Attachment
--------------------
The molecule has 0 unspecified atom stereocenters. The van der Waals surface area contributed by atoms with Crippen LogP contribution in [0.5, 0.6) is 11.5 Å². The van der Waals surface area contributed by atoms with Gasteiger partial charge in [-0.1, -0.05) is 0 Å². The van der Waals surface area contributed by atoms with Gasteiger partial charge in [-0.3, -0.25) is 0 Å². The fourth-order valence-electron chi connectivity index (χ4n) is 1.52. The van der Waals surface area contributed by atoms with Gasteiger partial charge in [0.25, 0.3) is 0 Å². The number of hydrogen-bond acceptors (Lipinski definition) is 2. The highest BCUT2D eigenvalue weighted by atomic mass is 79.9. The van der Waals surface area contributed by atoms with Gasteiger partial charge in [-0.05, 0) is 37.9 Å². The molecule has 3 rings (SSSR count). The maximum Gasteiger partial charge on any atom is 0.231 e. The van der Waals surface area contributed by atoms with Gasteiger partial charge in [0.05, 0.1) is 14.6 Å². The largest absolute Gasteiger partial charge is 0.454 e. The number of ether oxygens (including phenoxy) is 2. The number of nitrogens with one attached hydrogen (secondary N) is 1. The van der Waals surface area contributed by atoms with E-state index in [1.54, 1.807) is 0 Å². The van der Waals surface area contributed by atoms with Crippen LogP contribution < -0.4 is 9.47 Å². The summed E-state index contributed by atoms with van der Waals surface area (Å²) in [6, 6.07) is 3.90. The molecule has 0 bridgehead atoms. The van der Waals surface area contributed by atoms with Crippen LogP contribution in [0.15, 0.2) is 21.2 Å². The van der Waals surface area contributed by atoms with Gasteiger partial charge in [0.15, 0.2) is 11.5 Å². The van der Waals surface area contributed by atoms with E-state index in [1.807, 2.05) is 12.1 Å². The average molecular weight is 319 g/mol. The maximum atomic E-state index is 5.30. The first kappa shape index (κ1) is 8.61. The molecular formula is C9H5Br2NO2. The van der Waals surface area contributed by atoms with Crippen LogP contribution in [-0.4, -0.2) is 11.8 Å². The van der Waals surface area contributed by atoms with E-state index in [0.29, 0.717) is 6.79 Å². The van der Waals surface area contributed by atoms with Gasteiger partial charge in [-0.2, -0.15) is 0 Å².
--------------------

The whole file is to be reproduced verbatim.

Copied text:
The molecule has 0 unspecified atom stereocenters. The van der Waals surface area contributed by atoms with Crippen LogP contribution in [0.5, 0.6) is 11.5 Å². The van der Waals surface area contributed by atoms with Gasteiger partial charge in [-0.1, -0.05) is 0 Å². The van der Waals surface area contributed by atoms with Gasteiger partial charge in [-0.3, -0.25) is 0 Å². The fourth-order valence-electron chi connectivity index (χ4n) is 1.52. The van der Waals surface area contributed by atoms with Gasteiger partial charge in [0.25, 0.3) is 0 Å². The number of hydrogen-bond acceptors (Lipinski definition) is 2. The highest BCUT2D eigenvalue weighted by atomic mass is 79.9. The van der Waals surface area contributed by atoms with Gasteiger partial charge in [-0.05, 0) is 37.9 Å². The molecule has 3 rings (SSSR count). The maximum Gasteiger partial charge on any atom is 0.231 e. The van der Waals surface area contributed by atoms with Gasteiger partial charge in [0.05, 0.1) is 14.6 Å². The largest absolute Gasteiger partial charge is 0.454 e. The number of ether oxygens (including phenoxy) is 2. The number of nitrogens with one attached hydrogen (secondary N) is 1. The van der Waals surface area contributed by atoms with E-state index in [1.54, 1.807) is 0 Å². The van der Waals surface area contributed by atoms with Crippen LogP contribution < -0.4 is 9.47 Å². The summed E-state index contributed by atoms with van der Waals surface area (Å²) in [6, 6.07) is 3.90. The molecule has 0 bridgehead atoms. The van der Waals surface area contributed by atoms with Crippen LogP contribution in [0.15, 0.2) is 21.2 Å². The van der Waals surface area contributed by atoms with Gasteiger partial charge in [0.15, 0.2) is 11.5 Å². The van der Waals surface area contributed by atoms with E-state index in [1.807, 2.05) is 12.1 Å². The average molecular weight is 319 g/mol. The maximum atomic E-state index is 5.30. The first kappa shape index (κ1) is 8.61. The molecular formula is C9H5Br2NO2. The van der Waals surface area contributed by atoms with Crippen LogP contribution in [-0.4, -0.2) is 11.8 Å². The van der Waals surface area contributed by atoms with E-state index in [0.29, 0.717) is 6.79 Å². The van der Waals surface area contributed by atoms with Gasteiger partial charge in [-0.2, -0.15) is 0 Å².